You have several advance degrees. Upon graduation from UCLA, I went to NOAA's Aircraft Operations Center (now in Tampa) for nine months. I was working with Jack Parrish, Jeff Masters and Barry Damiano. I got onto the Orion P3 aircraft for a couple experiments. 1988 was a late starting season, and I had to begin graduate school at Colorado State University before there were any hurricanes to fly. My professor there was Dr. Bill Gray. When the "G" storm (Gilbert) was coming across the Caribbean, he sent me and two other grad students down to Miami. We showed up unannounced and asked if we could get aboard the next flight into the storm.

That was a record storm.

We were on the flight that measured the record 888 millibars central air pressure and the storm exploded into a Category 5 while west of Jamaica. It was amazing. My first hurricane flight was a Cat 5!

You mentioned Dr. Bill Gray. How long did you work with him?

He was my academic advisor at Colorado State for my Masters and Ph.D. I was there for six years and I was focused on seasonal forecasting and climate changes of hurricanes (why some years and decades are busy and some are very quiet).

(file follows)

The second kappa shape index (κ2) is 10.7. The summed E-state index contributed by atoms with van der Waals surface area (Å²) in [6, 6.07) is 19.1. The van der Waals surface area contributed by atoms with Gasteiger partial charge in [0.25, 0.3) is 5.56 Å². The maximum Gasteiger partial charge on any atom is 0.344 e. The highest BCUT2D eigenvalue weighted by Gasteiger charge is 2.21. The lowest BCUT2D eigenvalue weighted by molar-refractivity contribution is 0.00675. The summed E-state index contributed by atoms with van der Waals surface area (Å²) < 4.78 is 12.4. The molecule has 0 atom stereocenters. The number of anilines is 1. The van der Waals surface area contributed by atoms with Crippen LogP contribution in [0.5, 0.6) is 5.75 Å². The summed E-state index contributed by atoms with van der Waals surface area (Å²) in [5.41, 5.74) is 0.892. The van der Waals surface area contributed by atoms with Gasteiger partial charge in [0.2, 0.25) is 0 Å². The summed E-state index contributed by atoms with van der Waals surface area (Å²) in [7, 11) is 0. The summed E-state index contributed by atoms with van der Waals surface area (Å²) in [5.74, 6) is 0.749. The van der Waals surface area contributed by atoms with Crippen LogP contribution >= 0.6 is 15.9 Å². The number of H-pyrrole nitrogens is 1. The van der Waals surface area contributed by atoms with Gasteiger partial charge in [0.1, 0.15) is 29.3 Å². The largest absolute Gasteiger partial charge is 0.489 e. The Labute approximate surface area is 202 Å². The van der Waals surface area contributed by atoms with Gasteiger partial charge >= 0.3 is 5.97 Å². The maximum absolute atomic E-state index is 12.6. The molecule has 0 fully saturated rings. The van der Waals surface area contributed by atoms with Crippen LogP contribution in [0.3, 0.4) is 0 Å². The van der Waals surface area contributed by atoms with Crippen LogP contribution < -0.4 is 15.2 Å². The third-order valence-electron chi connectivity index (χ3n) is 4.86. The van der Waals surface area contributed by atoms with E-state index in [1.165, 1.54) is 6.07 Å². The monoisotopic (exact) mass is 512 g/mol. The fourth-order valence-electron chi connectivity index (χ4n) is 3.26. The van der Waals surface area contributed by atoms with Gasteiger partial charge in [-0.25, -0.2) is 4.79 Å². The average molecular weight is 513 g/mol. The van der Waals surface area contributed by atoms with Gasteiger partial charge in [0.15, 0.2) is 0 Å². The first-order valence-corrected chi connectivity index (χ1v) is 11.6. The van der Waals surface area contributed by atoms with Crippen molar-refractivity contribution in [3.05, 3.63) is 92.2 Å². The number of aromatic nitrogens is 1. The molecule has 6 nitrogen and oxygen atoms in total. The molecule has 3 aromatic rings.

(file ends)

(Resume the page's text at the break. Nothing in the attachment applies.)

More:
That was ground breaking work at the time.

Bill Gray had just begun the seasonal forecasting in the mid '80s. So for my graduate work I really focused on developing new statistical models, some which worked, some of which haven't worked as well. But I learned a lot about the prediction process and even more about how hurricanes have changed over time. While I was in Grad school, it was a very quiet period for hurricanes and part of the research I was doing was helping Dr. Gray anticipate when we may switch over to a busy era. And we certainly have, beginning in 1995.

So your background is largely research.

Yes, though I did spend one summer at the National Weather Service forecast office in Los Angeles as a SCEP (Student Career Experience Program) intern. It didn't rain at all the entire summer so it was kind of boring, but still a great experience. I also went to Australia for a year for some post-doc work, which was an amazing opportunity to see other parts of the world before settling down. I spent six months at the Bureau of Meteorology Research Centre in Melbourne for six months and at Macquarie University in Sydney for another six months, teaching. In 1995, I started a post-doc at the Hurricane Research Division, and got a Fed position after a year. I was still working on seasonal forecasting and climate variations, but also participating in HRD's annual field program. That was a fascinating aspect because you can see what a hurricane looks like from the inside, understand what it takes to collect the data, and the difficulties of airborne research and monitoring.